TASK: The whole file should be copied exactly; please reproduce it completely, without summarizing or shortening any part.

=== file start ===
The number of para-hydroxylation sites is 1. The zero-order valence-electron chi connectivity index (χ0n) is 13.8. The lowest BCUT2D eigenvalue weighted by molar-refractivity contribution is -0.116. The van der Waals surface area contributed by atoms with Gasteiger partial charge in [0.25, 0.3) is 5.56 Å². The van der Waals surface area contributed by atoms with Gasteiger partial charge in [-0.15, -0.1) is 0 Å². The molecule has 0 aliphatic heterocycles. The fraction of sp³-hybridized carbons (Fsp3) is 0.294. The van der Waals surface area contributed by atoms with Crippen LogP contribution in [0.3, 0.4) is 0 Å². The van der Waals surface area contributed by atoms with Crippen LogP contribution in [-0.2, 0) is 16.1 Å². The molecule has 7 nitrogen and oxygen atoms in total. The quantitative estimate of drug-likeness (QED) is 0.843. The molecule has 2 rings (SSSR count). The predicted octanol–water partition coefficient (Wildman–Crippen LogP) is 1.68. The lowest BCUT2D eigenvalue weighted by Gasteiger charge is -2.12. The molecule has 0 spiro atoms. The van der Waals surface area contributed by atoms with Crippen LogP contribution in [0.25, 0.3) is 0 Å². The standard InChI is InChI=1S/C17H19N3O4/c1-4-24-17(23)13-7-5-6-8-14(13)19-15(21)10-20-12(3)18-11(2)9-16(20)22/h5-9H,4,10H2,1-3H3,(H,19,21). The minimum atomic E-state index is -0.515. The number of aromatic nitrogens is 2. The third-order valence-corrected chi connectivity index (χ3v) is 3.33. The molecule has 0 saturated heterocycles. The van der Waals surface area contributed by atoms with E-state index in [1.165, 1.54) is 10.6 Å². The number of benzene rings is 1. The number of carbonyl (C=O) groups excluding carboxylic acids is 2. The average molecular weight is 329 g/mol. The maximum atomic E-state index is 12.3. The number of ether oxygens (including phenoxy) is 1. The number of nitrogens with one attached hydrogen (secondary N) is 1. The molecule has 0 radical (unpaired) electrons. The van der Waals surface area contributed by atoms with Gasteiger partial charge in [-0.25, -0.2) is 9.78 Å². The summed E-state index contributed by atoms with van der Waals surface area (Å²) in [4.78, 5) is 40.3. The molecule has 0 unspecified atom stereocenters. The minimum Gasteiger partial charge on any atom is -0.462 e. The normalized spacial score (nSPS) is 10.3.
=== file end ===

The number of para-hydroxylation sites is 1. The zero-order valence-electron chi connectivity index (χ0n) is 13.8. The lowest BCUT2D eigenvalue weighted by molar-refractivity contribution is -0.116. The van der Waals surface area contributed by atoms with Gasteiger partial charge in [0.25, 0.3) is 5.56 Å². The van der Waals surface area contributed by atoms with Gasteiger partial charge in [-0.15, -0.1) is 0 Å². The molecule has 0 aliphatic heterocycles. The fraction of sp³-hybridized carbons (Fsp3) is 0.294. The van der Waals surface area contributed by atoms with Crippen LogP contribution in [0.3, 0.4) is 0 Å². The van der Waals surface area contributed by atoms with Crippen LogP contribution in [-0.2, 0) is 16.1 Å². The molecule has 7 nitrogen and oxygen atoms in total. The quantitative estimate of drug-likeness (QED) is 0.843. The molecule has 2 rings (SSSR count). The predicted octanol–water partition coefficient (Wildman–Crippen LogP) is 1.68. The lowest BCUT2D eigenvalue weighted by Gasteiger charge is -2.12. The molecule has 0 spiro atoms. The van der Waals surface area contributed by atoms with Crippen LogP contribution in [0.25, 0.3) is 0 Å². The standard InChI is InChI=1S/C17H19N3O4/c1-4-24-17(23)13-7-5-6-8-14(13)19-15(21)10-20-12(3)18-11(2)9-16(20)22/h5-9H,4,10H2,1-3H3,(H,19,21). The minimum atomic E-state index is -0.515. The number of aromatic nitrogens is 2. The third-order valence-corrected chi connectivity index (χ3v) is 3.33. The molecule has 0 saturated heterocycles. The van der Waals surface area contributed by atoms with E-state index in [1.165, 1.54) is 10.6 Å². The number of benzene rings is 1. The number of carbonyl (C=O) groups excluding carboxylic acids is 2. The average molecular weight is 329 g/mol. The maximum atomic E-state index is 12.3. The number of ether oxygens (including phenoxy) is 1. The number of nitrogens with one attached hydrogen (secondary N) is 1. The molecule has 0 radical (unpaired) electrons. The van der Waals surface area contributed by atoms with Gasteiger partial charge in [-0.25, -0.2) is 9.78 Å². The summed E-state index contributed by atoms with van der Waals surface area (Å²) in [4.78, 5) is 40.3. The molecule has 0 unspecified atom stereocenters. The minimum Gasteiger partial charge on any atom is -0.462 e. The normalized spacial score (nSPS) is 10.3.